I'm not Carrie Bradshaw either. I'm Bridget Jones with a better wardrobe.
So I picked out this outfit days in advance to wear for my big presentation at work on Monday. It’s a black knee length dress with ruffles. Professional, but festive. I wear it whenever I want to feel pretty and confident. I wore it to opening night of The Color Purple a couple years back and to an auction for The Wire late last year.
All weekend, I stress about this presentation. I have this off-beat idea that I’ve decided to execute. I’m not 100% about it, but I can’t think of anything better. In my favorite dress, I feel like I can conquer the world though so I'm not too worried.
Monday morning, I put on the dress. I'm marching around the house in it and I'm almost out the door when the zipper breaks apart.
I snatch off the dress and try to fix it. I don't have a back up outfit planned and it will take me forever to pick out something that I find equally comfortable fabulous and appropriate. I have to make this work. I remember that this happens to my favorite piece of luggage all the time and I'm always able to fix it with no problem. I'm nice with this.
I tug gently at the dress’s zipper and slowly but surely, I'm able to fix it. I put he dress back on and leave for work.
Six hours later
All morning, I've been listening to presentations from all of the top brass. I'm operating off 4 hours of sleep but I'm wide awake and engaged in the topics. I love where I work and what I do. I pay attention because I genuinely care about its success and my success here. I'm also the only junior editor scheduled to present. I take this as a sign my boss has faith in me and trusts me to represent our team well. I feel good.
I'm not that nervous about my presentation even though I decided not to go with a fancy Power Point set up and instead chose to rely on a lot of personality that I hope will leave a lasting impression. I've noticed everyone who gets a chance to shine here has great public speaking skills. This is my big chance to show that I'm capable too.
It's 10 minutes to go before my boss is set to present. She'll talk, then throw off the mic to another editor in our section who will pass the metaphoric baton to me. My nerves finally catch up to me and I shift in my seat.
I feel the zipper ripping apart. It's like in slow motion, but it happens quite fast. Impending doom descends upon me.
I snatch my dress together and carefully exit the room, clutching the fabric to my hip. In the bathroom stall, I yank off my dress, and tug at the zipper. Nothing. I have to fix my dress. I have to fix my dress!! I tug and yank.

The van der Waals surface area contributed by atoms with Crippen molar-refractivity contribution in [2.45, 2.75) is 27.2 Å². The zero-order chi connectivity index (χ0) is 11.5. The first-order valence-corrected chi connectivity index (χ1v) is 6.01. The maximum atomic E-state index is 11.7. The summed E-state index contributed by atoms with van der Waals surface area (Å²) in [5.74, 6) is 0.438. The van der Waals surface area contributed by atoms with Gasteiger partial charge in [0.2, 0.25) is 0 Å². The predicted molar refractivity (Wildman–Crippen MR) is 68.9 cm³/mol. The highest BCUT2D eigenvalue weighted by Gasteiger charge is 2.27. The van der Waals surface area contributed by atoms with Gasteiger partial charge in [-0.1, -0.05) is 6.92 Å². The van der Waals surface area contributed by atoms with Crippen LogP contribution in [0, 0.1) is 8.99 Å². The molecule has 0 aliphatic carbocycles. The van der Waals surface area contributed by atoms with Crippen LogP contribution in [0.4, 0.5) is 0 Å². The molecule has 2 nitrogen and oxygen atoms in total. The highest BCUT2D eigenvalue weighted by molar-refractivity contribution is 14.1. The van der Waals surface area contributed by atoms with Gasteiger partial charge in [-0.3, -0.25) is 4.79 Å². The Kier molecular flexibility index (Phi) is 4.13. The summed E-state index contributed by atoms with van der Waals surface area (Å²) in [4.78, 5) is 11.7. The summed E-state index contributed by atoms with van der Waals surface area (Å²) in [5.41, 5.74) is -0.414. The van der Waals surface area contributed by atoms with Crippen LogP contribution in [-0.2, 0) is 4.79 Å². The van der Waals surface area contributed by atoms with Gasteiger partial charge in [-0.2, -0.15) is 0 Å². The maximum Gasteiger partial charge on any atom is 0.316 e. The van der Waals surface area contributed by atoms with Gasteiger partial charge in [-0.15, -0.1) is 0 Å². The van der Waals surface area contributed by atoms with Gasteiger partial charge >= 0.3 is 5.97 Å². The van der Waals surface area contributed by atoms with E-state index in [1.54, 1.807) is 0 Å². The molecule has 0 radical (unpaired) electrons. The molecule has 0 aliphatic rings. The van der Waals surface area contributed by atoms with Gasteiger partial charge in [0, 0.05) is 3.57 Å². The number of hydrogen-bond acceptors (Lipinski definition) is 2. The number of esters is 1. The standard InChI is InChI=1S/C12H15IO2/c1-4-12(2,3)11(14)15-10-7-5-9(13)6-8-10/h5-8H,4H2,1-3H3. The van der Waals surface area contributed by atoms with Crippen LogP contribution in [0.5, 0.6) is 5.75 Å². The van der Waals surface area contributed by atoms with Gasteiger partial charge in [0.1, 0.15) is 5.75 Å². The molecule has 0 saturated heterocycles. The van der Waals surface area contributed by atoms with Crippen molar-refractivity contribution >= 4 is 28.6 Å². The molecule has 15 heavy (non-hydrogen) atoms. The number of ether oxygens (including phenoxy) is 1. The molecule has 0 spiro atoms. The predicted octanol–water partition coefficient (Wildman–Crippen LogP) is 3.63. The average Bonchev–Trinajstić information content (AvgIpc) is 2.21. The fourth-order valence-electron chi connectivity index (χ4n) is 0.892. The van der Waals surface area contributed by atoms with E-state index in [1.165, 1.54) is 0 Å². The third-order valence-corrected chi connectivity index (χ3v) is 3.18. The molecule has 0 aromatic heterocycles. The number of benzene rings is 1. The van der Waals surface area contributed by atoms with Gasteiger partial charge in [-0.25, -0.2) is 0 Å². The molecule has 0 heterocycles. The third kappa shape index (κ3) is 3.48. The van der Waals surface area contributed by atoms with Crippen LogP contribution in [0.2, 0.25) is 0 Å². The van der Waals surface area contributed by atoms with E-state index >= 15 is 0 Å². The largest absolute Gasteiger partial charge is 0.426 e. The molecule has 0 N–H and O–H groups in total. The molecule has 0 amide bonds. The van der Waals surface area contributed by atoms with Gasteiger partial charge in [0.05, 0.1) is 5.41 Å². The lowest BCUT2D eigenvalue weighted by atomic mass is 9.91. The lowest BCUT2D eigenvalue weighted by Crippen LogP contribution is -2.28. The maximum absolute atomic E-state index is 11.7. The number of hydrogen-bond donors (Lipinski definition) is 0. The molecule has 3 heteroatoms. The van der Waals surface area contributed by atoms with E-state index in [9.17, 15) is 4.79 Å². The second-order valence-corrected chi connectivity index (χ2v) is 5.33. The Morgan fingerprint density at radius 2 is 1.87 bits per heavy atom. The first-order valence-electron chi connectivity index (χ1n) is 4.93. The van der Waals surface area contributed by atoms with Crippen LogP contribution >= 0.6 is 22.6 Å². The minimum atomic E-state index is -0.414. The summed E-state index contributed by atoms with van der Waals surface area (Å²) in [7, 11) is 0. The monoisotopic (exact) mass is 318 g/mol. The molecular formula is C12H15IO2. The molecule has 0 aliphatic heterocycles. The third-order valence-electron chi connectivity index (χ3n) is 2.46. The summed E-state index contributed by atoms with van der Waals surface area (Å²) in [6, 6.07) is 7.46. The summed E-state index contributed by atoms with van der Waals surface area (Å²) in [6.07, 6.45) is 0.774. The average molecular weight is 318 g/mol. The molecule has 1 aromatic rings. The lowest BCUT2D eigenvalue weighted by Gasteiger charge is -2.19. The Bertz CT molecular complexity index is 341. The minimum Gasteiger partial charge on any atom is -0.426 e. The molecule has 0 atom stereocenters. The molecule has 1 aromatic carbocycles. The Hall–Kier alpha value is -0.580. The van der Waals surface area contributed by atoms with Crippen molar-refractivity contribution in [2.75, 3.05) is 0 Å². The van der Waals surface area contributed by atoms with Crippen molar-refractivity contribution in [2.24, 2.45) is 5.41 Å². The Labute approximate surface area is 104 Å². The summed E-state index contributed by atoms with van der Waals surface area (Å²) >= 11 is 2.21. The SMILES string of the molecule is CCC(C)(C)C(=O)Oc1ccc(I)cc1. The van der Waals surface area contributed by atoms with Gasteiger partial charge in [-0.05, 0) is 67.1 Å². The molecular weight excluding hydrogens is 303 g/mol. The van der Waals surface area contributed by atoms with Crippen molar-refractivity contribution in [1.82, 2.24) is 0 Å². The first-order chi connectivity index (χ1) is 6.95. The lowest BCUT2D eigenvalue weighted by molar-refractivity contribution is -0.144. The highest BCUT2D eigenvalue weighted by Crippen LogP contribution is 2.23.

The zipper pops.
Oh, fuck me.
I stand there for a moment in shock, then self-pity. This is my life. I am a walking dramadey, except this time it’s drama and tragedy, not drama and comedy. It’s fun to write about these things. In retrospect, they make for entertaining stories and posts. But this here isn't story time. It's reality and my boss, my boss's bosses and all of my co-workers are in the next room. In 15 minutes they will be expecting me to present. And there's no way I can.
I stare at my broken zipper thinking of all the hours of prep I put into this project that have just busted apart. I think of how when I was overwhelmed with planning my presentation last week and no good ideas were coming, I had a mini-nervous breakdown in the middle of Rockefeller Center plaza.
I called my father in damn near tears, because I was really thinking eff my job, and eff New York. In full on self-pity mode, I think I am not built for this sh*t.
My father's response (in summary): "what are you gonna do, D? Quit? Exactly. Woman up then!"
Finding no sympathy with Daddy, I fired off an email to a fellow writer who is adept at talking me down from the ledge in a crisis:
I'm turning off Alicia Keys and putting on Karyn White. I do not rock an "S" under my ruffled dress. I am not Superwoman. I am not the kind of girl that you can break down and think that everything is ok.
(I'm a writer. I have a flair for the dramatic.)
I leaned against the fountain waiting for her response and I realized this must be how my former classmate felt when she quit her job, packed her ish, and left New York in one week. My engine’s finally run out too.
I call Hov, then TLA. They get me back on track. TLA asks me why my job is so important to me and as I explain I realize I have to woman up just like my father said. I have to get this project—and all the others too—done. I am living my dream. I cannot just resign myself to failure. I have to try.